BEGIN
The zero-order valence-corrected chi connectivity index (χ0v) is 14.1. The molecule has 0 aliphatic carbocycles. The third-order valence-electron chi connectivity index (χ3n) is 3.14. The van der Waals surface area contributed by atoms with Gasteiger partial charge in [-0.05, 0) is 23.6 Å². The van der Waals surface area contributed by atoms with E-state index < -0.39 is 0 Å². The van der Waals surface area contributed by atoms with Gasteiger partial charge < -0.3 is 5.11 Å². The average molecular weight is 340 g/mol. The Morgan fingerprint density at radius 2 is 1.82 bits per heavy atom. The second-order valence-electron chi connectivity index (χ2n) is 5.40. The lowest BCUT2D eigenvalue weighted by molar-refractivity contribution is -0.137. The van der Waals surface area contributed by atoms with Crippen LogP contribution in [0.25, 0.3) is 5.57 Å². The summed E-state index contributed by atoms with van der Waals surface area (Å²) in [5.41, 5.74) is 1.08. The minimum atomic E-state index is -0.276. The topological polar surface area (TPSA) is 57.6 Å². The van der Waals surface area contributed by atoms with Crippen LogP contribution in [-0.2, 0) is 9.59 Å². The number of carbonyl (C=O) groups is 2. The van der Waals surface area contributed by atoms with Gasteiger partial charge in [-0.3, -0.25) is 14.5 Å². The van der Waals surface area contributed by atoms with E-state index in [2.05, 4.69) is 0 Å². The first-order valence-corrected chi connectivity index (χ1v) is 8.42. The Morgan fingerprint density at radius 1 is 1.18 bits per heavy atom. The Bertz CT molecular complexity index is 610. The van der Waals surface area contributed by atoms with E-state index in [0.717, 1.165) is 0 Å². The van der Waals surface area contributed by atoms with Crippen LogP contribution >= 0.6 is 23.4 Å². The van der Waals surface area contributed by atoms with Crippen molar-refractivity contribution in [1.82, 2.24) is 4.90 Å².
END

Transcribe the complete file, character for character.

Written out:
The zero-order valence-corrected chi connectivity index (χ0v) is 14.1. The molecule has 0 aliphatic carbocycles. The third-order valence-electron chi connectivity index (χ3n) is 3.14. The van der Waals surface area contributed by atoms with Gasteiger partial charge in [-0.05, 0) is 23.6 Å². The van der Waals surface area contributed by atoms with E-state index < -0.39 is 0 Å². The van der Waals surface area contributed by atoms with Gasteiger partial charge < -0.3 is 5.11 Å². The average molecular weight is 340 g/mol. The Morgan fingerprint density at radius 2 is 1.82 bits per heavy atom. The second-order valence-electron chi connectivity index (χ2n) is 5.40. The lowest BCUT2D eigenvalue weighted by molar-refractivity contribution is -0.137. The van der Waals surface area contributed by atoms with Crippen LogP contribution in [0.25, 0.3) is 5.57 Å². The summed E-state index contributed by atoms with van der Waals surface area (Å²) in [5.41, 5.74) is 1.08. The minimum atomic E-state index is -0.276. The topological polar surface area (TPSA) is 57.6 Å². The van der Waals surface area contributed by atoms with Crippen LogP contribution in [-0.2, 0) is 9.59 Å². The number of carbonyl (C=O) groups is 2. The van der Waals surface area contributed by atoms with Gasteiger partial charge in [-0.3, -0.25) is 14.5 Å². The van der Waals surface area contributed by atoms with E-state index in [2.05, 4.69) is 0 Å². The first-order valence-corrected chi connectivity index (χ1v) is 8.42. The Morgan fingerprint density at radius 1 is 1.18 bits per heavy atom. The Bertz CT molecular complexity index is 610. The van der Waals surface area contributed by atoms with E-state index in [0.717, 1.165) is 0 Å². The van der Waals surface area contributed by atoms with Crippen LogP contribution >= 0.6 is 23.4 Å². The van der Waals surface area contributed by atoms with Crippen molar-refractivity contribution in [1.82, 2.24) is 4.90 Å².